Nowadays the market is a crossroads of Thai, Chinese, Indian, Muslim and Western cultures. People there are from different ethnic backgrounds, representing five religions that have existed side by side in harmony. Within walking distance from the market are the Chinese shrines Guan Yu and Pung Tao Gong, the buddhist temples Wat San Fang, Wat Uppakut and Wat Ket Keram as well as Namdhari temple (Namdhari movement is an offshoot of Sikhism).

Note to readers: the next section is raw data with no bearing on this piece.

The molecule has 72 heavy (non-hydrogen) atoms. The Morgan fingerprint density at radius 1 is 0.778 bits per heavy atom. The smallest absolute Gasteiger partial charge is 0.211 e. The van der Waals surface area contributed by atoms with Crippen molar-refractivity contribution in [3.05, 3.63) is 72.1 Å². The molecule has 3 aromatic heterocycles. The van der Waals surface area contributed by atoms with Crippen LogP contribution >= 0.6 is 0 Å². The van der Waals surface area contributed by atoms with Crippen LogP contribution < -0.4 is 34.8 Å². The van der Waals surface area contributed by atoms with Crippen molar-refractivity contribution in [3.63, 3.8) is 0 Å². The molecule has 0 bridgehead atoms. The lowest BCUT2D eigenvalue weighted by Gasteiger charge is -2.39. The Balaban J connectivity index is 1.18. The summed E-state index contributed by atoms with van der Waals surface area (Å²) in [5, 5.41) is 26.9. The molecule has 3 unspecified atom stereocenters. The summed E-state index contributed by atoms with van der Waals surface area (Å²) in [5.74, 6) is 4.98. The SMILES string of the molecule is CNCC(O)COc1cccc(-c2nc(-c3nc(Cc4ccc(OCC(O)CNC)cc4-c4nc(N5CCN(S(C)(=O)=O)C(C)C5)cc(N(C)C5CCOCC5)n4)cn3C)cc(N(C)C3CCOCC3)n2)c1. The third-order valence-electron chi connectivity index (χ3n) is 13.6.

Today, Warorot market is the best place to experience the “real” Chiang Mai. It is an epicentre for trading, exciting shopping opportunities and a general joyful riot of sensory overload! Inside the market, on the first floor, you will discover pig heads, cooked and dried fish, herbs, spices, local desserts and sweets along with religious accessories. On the second and third floors, there are cheap clothes, handbags, pillow covers, handicrafts, school uniforms and thousands of cosmetics products. In the neighborhood there are many stalls with everything from shoes to gems and many gold shops. One of the streets close to the market is call Lao Jo. This place houses a market where Hmong people come and sell handwoven cloth and accessories. Another street, is famous for its Chinese Shrine called Cong Thao Kong. Built about 130 years ago this Chinese temple is very typical. Hidden behind modern signage are mid-century and pre-World War II architectural treasures, including a large teak structure next to Ton Lam Yai market. All around the market are several “Chinese-style “shop houses” whose owners run businesses such as herbal pharmacies, textile and shoe emporiums, gold shops, casual eateries. They usually work downstairs and live above.